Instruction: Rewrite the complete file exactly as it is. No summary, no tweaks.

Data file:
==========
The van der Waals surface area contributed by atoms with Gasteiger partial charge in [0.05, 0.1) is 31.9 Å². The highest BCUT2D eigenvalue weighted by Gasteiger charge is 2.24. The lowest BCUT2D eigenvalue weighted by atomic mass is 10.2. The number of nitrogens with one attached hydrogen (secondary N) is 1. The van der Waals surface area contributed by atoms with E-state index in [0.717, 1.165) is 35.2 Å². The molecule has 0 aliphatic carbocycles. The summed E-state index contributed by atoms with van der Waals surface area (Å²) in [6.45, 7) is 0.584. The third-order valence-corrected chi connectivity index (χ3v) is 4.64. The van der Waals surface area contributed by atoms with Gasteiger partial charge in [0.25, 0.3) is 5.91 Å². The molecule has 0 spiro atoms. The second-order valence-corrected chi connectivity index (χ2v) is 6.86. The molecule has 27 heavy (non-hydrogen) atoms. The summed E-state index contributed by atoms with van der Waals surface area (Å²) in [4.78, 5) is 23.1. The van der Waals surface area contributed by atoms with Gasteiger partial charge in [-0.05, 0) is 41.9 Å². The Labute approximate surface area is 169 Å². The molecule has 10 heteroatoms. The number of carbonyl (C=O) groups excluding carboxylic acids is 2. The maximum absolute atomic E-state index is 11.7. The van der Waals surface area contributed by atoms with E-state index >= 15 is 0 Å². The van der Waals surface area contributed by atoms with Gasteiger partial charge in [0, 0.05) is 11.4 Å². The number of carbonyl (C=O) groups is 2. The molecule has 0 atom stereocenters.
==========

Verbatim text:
The van der Waals surface area contributed by atoms with Gasteiger partial charge in [0.05, 0.1) is 31.9 Å². The highest BCUT2D eigenvalue weighted by Gasteiger charge is 2.24. The lowest BCUT2D eigenvalue weighted by atomic mass is 10.2. The number of nitrogens with one attached hydrogen (secondary N) is 1. The van der Waals surface area contributed by atoms with E-state index in [0.717, 1.165) is 35.2 Å². The molecule has 0 aliphatic carbocycles. The summed E-state index contributed by atoms with van der Waals surface area (Å²) in [6.45, 7) is 0.584. The third-order valence-corrected chi connectivity index (χ3v) is 4.64. The van der Waals surface area contributed by atoms with Gasteiger partial charge in [0.25, 0.3) is 5.91 Å². The molecule has 0 spiro atoms. The second-order valence-corrected chi connectivity index (χ2v) is 6.86. The molecule has 27 heavy (non-hydrogen) atoms. The summed E-state index contributed by atoms with van der Waals surface area (Å²) in [4.78, 5) is 23.1. The van der Waals surface area contributed by atoms with Gasteiger partial charge in [-0.05, 0) is 41.9 Å². The Labute approximate surface area is 169 Å². The molecule has 10 heteroatoms. The number of carbonyl (C=O) groups excluding carboxylic acids is 2. The maximum absolute atomic E-state index is 11.7. The van der Waals surface area contributed by atoms with E-state index >= 15 is 0 Å². The van der Waals surface area contributed by atoms with Gasteiger partial charge in [0, 0.05) is 11.4 Å². The number of carbonyl (C=O) groups is 2. The molecule has 0 atom stereocenters.